Is Australia finally waking up from its self-induced frenzy of insane COVID policies? As we’ve discussed here previously, after a relative handful of new COVID cases popped up in the land down under, several of the nation’s states immediately slammed down some of the harsher lockdown conditions seen anywhere outside of New Zealand. (The Kiwis were basically living in a concentration camp for a while.) When people started to protest against the restrictions, hundreds were arrested, tossed in jail, and hit with thousands of dollars in fines. Conversely, the government tossed in some “generous” sweeteners for those who were fully vaccinated. You were allowed to go outside of your home for two hours each day instead of just one.
The Aussies still haven’t been able to get back to zero new cases, however, and that appears to be leading elected officials to what was probably an inevitable conclusion. They’re going to begin releasing their people from isolation as vaccination rates continue to rise. And as the Prime Minister himself sadly declared, “Australia can live with this virus.” (Reuters)
Australian authorities on Wednesday extended the COVID-19 lockdown in Melbourne for another three weeks, as they shift their focus to rapid vaccination drives and move away from a suppression strategy to bring cases down to zero.
“We have thrown everything at this, but it is now clear to us that we are not going to drive these numbers down, they are instead going to increase,” [Victorian Premier Daniel] Andrews told reporters in Melbourne, the state capital, after a lockdown for nearly a month failed to quell the outbreak. The lockdown was due to end on Thursday.
“We got to buy time to allow vaccinations to be undertaken all the while doing this very hard work, this very painful and difficult work, to keep a lid as much as we can on cases.”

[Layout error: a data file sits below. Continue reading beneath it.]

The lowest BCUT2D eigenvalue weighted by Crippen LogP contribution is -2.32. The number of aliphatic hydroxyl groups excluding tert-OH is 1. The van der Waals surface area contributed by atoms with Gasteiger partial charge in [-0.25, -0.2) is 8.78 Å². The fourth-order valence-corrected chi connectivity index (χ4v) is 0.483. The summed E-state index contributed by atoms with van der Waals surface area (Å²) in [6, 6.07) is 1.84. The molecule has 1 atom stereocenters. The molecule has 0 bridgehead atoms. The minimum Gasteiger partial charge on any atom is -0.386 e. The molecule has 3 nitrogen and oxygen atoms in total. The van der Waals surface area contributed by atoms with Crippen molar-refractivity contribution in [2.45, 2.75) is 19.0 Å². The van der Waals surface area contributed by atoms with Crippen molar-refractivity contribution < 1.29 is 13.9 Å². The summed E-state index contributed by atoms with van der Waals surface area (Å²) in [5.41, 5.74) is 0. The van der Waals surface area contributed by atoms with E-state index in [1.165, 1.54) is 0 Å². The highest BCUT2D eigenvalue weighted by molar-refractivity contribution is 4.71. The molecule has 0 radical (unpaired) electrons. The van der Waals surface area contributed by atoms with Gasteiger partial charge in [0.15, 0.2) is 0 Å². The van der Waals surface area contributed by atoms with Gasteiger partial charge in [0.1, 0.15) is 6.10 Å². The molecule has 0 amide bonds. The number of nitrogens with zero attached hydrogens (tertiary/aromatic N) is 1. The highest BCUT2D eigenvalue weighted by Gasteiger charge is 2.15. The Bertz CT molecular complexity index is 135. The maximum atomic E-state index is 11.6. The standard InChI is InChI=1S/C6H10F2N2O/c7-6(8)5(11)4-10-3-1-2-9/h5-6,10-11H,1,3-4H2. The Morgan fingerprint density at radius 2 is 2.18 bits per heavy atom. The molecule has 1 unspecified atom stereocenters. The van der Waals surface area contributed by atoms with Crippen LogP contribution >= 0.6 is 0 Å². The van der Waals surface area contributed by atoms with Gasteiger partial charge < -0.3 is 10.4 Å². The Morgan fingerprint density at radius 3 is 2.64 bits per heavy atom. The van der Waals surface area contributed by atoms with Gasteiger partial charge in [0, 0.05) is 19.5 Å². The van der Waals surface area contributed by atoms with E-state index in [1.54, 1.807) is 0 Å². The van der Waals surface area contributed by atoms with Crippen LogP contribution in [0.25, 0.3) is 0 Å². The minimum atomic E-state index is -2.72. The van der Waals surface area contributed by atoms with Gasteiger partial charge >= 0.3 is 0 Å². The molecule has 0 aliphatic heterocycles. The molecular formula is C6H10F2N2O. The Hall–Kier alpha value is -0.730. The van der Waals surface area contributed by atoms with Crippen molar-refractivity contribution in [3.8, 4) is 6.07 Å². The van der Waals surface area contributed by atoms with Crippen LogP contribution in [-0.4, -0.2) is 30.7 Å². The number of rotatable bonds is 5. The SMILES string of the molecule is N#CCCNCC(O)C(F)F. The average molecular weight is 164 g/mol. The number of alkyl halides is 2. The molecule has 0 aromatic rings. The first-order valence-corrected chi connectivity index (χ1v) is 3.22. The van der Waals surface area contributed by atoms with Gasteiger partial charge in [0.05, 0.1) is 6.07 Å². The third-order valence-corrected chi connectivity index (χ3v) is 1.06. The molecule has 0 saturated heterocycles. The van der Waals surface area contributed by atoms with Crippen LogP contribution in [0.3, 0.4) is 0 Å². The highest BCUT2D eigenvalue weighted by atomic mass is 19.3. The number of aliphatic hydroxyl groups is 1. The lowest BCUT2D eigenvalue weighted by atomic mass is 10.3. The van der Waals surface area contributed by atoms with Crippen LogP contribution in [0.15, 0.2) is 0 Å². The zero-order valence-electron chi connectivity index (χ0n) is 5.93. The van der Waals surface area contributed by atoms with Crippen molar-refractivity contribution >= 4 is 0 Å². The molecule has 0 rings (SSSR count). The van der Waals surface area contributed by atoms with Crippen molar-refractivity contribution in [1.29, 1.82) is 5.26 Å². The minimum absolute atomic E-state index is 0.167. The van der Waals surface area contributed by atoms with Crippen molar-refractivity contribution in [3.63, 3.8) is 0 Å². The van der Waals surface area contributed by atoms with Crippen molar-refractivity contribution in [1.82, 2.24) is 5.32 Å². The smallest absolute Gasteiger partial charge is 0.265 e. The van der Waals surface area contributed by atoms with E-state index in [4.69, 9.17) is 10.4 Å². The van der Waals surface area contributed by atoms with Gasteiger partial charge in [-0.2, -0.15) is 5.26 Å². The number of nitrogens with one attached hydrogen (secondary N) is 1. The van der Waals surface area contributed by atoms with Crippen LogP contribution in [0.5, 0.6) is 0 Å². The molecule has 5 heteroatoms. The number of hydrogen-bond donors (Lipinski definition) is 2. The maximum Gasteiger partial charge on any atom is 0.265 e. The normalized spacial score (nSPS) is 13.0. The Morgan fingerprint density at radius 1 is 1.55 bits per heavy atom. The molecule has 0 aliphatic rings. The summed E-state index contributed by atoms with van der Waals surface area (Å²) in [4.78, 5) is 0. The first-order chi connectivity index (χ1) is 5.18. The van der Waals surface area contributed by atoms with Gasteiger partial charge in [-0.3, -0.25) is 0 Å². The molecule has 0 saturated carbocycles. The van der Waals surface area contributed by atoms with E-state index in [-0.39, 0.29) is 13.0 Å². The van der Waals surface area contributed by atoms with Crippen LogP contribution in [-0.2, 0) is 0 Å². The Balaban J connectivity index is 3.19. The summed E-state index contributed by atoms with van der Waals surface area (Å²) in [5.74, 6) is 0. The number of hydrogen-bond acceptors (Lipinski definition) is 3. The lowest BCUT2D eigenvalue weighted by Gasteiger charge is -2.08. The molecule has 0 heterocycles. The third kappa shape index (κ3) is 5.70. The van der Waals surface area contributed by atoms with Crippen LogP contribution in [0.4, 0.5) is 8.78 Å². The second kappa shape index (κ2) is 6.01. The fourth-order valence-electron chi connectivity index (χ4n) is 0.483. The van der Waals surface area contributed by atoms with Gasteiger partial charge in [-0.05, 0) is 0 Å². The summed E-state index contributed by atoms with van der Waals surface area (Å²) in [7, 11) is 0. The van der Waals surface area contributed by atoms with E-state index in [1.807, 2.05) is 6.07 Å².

As the linked article explains, it’s still far too soon to declare that “Freedom Day” has arrived again. The city of Melbourne just extended the lockdowns for another three weeks. The state of Victoria will begin the process of easing lockdowns, but not until they reach a 70% vaccination rate. That’s not expected to happen until the last week of this month. Similar plans are in place in other populated regions.
We’re still not talking about all that many cases, however. It’s true that the Delta variant is on the loose and infection rates have risen, but Victoria only recorded 120 new cases yesterday, up from 76 the day before. That’s out of a population of more than 6.6 million. Similarly, the state of New South Wales with a population of 8.8 million and home to Sydney, the country’s most populous city, will keep the current lockdowns in place until at least the middle of October. They recorded slightly more than 1,100 new cases yesterday.
Gladys Berejiklian, the Premier of New South Wales, gave a rather flowery speech, saying that “life will be much, much better, much freer.” But she immediately followed that up with a caveat, saying such conditions would only apply after 70% of the population was fully vaccinated. They are currently at 37%, but 67% have received at least one dose, so they are closing the gap quickly.
What it sounds like more than anything else is that Australia’s elected officials are coming to the realization that if they try to keep their people locked down much longer with no end in sight, they’re going to lose control of the situation. The protests have continued despite the harsh police response, and the approval ratings for most of them have plummeted. The situation doesn’t appear to be sustainable, either logistically or politically. People are simply fed up.
The lesson that the Aussies are learning is the same one that I (probably foolishly) thought our politicians had learned in the United States before the latest rounds of restrictions in blue states. The novel coronavirus is here and it’s not going to go away. It will continue to mutate, just like the seasonal flu mutates every year. Eventually, everyone who wants a vaccine will have it and the rest will wind up with their own immunity after battling the disease. Some people will die, just as we lose some number of people to the flu and other infectious diseases each year. So while it may be sad to admit it, the situation in America is the same as what the Prime Minister of Australia described. “We can live with this virus.” But not everyone will, obviously.
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